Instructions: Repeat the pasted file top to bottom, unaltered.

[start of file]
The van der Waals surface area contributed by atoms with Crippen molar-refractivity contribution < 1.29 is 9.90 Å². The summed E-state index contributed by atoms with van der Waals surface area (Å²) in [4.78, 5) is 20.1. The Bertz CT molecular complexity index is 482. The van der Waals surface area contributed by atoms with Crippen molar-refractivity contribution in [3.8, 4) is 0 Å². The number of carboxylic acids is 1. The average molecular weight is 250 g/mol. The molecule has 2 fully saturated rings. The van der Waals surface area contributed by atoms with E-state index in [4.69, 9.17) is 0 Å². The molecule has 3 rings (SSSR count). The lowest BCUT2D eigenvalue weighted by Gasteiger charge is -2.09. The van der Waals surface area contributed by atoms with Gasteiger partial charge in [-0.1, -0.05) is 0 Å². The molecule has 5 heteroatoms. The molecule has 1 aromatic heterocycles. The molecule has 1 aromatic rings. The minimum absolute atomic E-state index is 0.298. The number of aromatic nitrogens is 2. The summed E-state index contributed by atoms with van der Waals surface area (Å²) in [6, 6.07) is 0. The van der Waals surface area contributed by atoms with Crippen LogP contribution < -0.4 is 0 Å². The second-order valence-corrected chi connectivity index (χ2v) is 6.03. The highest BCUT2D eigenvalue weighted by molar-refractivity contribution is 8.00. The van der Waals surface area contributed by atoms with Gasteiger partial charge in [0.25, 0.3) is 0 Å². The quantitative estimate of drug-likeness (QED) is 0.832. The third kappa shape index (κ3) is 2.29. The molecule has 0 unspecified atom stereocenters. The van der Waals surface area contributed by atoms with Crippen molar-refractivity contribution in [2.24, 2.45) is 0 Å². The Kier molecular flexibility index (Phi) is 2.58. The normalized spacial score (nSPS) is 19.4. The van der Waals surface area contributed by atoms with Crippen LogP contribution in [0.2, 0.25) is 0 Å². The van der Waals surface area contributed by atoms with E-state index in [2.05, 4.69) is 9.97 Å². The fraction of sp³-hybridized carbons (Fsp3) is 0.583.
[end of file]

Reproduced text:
The van der Waals surface area contributed by atoms with Crippen molar-refractivity contribution < 1.29 is 9.90 Å². The summed E-state index contributed by atoms with van der Waals surface area (Å²) in [4.78, 5) is 20.1. The Bertz CT molecular complexity index is 482. The van der Waals surface area contributed by atoms with Crippen molar-refractivity contribution in [3.8, 4) is 0 Å². The number of carboxylic acids is 1. The average molecular weight is 250 g/mol. The molecule has 2 fully saturated rings. The van der Waals surface area contributed by atoms with E-state index in [4.69, 9.17) is 0 Å². The molecule has 3 rings (SSSR count). The lowest BCUT2D eigenvalue weighted by Gasteiger charge is -2.09. The van der Waals surface area contributed by atoms with Gasteiger partial charge in [-0.1, -0.05) is 0 Å². The molecule has 5 heteroatoms. The molecule has 1 aromatic heterocycles. The molecule has 1 aromatic rings. The minimum absolute atomic E-state index is 0.298. The number of aromatic nitrogens is 2. The summed E-state index contributed by atoms with van der Waals surface area (Å²) in [6, 6.07) is 0. The van der Waals surface area contributed by atoms with Crippen LogP contribution < -0.4 is 0 Å². The second-order valence-corrected chi connectivity index (χ2v) is 6.03. The highest BCUT2D eigenvalue weighted by molar-refractivity contribution is 8.00. The van der Waals surface area contributed by atoms with Gasteiger partial charge in [0.25, 0.3) is 0 Å². The quantitative estimate of drug-likeness (QED) is 0.832. The third kappa shape index (κ3) is 2.29. The molecule has 0 unspecified atom stereocenters. The van der Waals surface area contributed by atoms with Crippen molar-refractivity contribution in [2.24, 2.45) is 0 Å². The Kier molecular flexibility index (Phi) is 2.58. The normalized spacial score (nSPS) is 19.4. The van der Waals surface area contributed by atoms with Crippen LogP contribution in [0.2, 0.25) is 0 Å². The van der Waals surface area contributed by atoms with E-state index in [2.05, 4.69) is 9.97 Å². The fraction of sp³-hybridized carbons (Fsp3) is 0.583.